Ghostbusters (Sega) Review | Computer & Video Games - Everygamegoing

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Ghostbusters
By Sega
Sega Mega Drive (EU Version)

 
Published in Computer & Video Games #106

Ghostbusters

If I had a penny for every time a Ghostbusters review started with "Who ya gonna call?", I'd have enough to buy an extra Mars Bar at lunchtime by now. Luckily, this is a quality magazine, and I wouldn't seek to insult your intelligence with such a cliched opening.

Anyway, phantoms are causing panic in the city of New York, so who you gonna call? (Ker-ching!) Why, the Ghostbusters of course. Those three way-out, whacky "spook-cops" are here to clean up the city, and make a lot of money along the way.

Controlling either Peter Venkman, Ray Stantz or Egon Spengler, you've got to travel from house to house blasting ghouls and avoiding traps. The action is seen side-on, with the 'buster of your choice jumping along platforms and avoiding holes in the floor.

Each character is equipped with a positron gun which he can shoot in all directions, making it easier to fry the ghosts that fly overhead. Blowing away a ghost puts money in your account, and this can be spent on upgrading your weapon from a measly single shot pop-gun to a whopping great proton cannon. The money can also be used to buy food (to replace lost energy), infra-red goggles, bombs (handy for wiping out big ghosts) and protective shields.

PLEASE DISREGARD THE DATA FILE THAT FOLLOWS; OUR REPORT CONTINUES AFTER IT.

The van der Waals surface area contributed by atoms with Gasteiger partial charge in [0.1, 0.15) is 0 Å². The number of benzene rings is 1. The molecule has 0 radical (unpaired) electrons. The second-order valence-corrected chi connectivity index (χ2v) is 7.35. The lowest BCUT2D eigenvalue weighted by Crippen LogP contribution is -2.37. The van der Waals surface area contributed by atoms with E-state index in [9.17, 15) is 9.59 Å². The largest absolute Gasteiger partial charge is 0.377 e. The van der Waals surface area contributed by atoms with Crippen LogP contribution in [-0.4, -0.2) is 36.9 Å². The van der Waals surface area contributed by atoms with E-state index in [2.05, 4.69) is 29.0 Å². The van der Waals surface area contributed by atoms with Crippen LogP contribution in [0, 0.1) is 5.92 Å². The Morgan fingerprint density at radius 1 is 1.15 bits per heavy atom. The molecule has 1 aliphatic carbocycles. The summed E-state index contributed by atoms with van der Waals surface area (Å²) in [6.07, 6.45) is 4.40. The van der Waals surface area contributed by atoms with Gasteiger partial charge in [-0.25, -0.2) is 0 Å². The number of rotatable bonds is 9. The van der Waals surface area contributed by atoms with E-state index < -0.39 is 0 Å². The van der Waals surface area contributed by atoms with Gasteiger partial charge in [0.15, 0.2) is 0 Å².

Each house contains a certain number of 'middle ghosts', which have to be disposed of by blasting away until only a wimpy green slimer is left. This has to be caught with the proton beam, and dragged into the trap, which sucks the ghost in. Take too long, however, and the spook escapes. Once these have been dealt with, you move on to the end-of-level ghoulie, which can be anything from a green sphere-like spectre, to Mr. Stay-Puft, the Marshmallow Man!

Megadrive

If you were expecting it to be a straight conversion of the Master System Ghostbusters, you'll be surprised to find that the Megadrive game is completely different, with much more action of the "jump-and-blast" variety.

The graphics are really good (each 'buster looks like his movie counterpart) and the in-game music is nice, if a little inappropriate. The title music is a major let-down though, because, rather than put the ten-channel stereo to work and make a really funky version of the Ray Parker Jr. soundtrack, it sounds all tinkly and flat.

The game itself is a bit of a killer, too. Even on the easy level, it's blimmin' hard work just to try to knock out the middle ghosts, so it's not the easiest game to get into!

Strangely enough, however, Ghostbusters has a supernatural addictive quality about it that grabs you and keeps you stuck to your screen for quite some time. Definitely worth putting on the shopping list.

Robert Swan